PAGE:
Well, first off, the term “bad,” as applied to film, is a terribly subjective signifier governed by strict classifications of rank. For example: there’s straight-out unwatchable, bottom of the barrel bad, like Adam Sandler, Michael Bay, or Eli Roth movies; then there’s the waste-of-celluloid, forgotten-even-as-you’re-watching-it kind of bad you’re guaranteed with a Matthew McConaughey or Jason Stratham film; and finally, there is the top-tier, rarefied, irresistible awfulness of a film like Valley of the Dolls.
What makes this final category of bad so special is that, unlike the sluggish product born of dull incompetence and a lack of talent, this distinguished rank of terrible is the kind of delightfully vibrant, peppy wretchedness that only the truly talented can create. It entertains, it engages, it makes you laugh, it makes you cry (from laughing) ...in short, it does everything a good movie does...but it's not. Now, that HAS to be some kind of achievement!
|Patty Duke is Neely (Ethel Agnes) O'Hara: Nice kid turned lush!|
|Barbara Parkins as Anne Welles: Good girl with all the bad breaks!|
|Sharon Tate as Jennifer North: Sex symbol turned on too often!|
|Susan Hayward as Helen Lawson: A gut, fingernail, and claw fighter who went down swinging!|
This hilariously self-serious film adapted from Jacqueline Susann's novel about three girls balancing career, romance, and pharmaceuticals in the seamy world of show business, is one of the best examples of that forgotten 60s subgenre: the glossy, career-girl soap opera. Films like Three Coins in a Fountain (1954), The Best of Everything (1959), The Pleasure Seekers (1964), and The Group (1966 ) all purported to be modern exposés on the lives of young, emancipated American womanhood, but what they really were were moldy cautionary tales warning women of the dangers of seeking lives outside of the traditional home and family.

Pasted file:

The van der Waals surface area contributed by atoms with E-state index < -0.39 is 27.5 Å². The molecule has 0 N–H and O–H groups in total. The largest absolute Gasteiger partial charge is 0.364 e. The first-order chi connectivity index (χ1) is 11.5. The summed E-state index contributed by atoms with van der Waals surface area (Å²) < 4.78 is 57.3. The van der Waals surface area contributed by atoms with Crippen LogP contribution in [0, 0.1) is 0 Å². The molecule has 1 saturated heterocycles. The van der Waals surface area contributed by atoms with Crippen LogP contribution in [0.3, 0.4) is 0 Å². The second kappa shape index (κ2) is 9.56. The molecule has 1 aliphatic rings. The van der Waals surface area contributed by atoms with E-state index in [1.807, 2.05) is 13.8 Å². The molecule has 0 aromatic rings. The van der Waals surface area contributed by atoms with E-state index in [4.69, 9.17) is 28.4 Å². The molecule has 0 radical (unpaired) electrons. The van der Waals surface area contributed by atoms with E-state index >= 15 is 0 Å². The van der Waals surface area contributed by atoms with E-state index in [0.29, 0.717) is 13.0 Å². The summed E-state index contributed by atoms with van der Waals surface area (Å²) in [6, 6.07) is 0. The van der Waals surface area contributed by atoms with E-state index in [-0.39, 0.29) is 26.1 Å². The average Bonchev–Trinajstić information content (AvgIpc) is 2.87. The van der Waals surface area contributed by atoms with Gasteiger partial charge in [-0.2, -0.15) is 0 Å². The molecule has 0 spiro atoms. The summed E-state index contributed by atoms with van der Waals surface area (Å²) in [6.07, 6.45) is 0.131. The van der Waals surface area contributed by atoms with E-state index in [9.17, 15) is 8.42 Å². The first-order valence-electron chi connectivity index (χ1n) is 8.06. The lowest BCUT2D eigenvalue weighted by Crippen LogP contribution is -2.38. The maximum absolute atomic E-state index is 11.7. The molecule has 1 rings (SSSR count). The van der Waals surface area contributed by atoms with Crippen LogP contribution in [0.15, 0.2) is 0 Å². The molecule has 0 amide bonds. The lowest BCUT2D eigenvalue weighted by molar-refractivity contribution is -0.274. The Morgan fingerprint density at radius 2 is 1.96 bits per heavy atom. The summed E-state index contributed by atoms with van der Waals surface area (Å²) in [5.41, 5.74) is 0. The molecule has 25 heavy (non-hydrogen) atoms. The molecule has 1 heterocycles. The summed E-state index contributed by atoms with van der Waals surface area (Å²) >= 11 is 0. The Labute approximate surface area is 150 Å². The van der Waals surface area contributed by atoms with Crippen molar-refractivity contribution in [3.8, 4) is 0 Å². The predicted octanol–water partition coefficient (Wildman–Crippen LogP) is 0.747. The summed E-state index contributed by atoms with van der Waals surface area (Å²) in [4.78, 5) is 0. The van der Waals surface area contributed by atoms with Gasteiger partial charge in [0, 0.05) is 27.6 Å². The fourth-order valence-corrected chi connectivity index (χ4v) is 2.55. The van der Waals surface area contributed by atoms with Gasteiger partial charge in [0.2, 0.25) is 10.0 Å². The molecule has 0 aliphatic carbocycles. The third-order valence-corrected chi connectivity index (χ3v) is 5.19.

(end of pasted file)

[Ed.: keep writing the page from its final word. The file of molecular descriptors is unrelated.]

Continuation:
|Love Eyes. Career-girl Anne hopes to put the "double harness" on her boss, Lyon Burke (Paul Burke)|
A master's thesis could be written (and probably has) on the many missteps taken in bringing Susann's sex-filled potboiler to the screen, but any such dissection has to start with the screenplay and director. Really, who thought it was a good idea to have 60 year-old Helen Deutsh and 57 year-old Dorothy Kingsley collaborate on a screenplay about three women in their 20s? With their tin ear for sixties idioms and maiden aunt's sense of shock at Susann's yawn-inducing concept of naughtiness (spelled out in bold letters in case we are dozing — Adultery! Pre-Marital Relations! Homosexuality! Abortion! Insanity!), Valley of the Dolls has all the up-to-date urgency of an issue of "Captain Billy's Whiz Bang."
53 year-old Mark Robson, the stodgily old-school director best known for that antiseptic paean to small-town debauchery, Peyton Place (1957), directs Valley of the Dolls as if he had made a bet with someone that he could make a 1967 film that looked like it was made in 1957. A bet he would win, I might add. Looking at the film's flat, high-key lighting (that make location shots look like studio sets) and the stiff, camera-nailed-to-the-floor photography, one begins to understand why, in just a couple of years, Hollywood would be opening its doors and throwing directing jobs at anyone under the age of 30.
WHAT I LOVE ABOUT THIS FILM: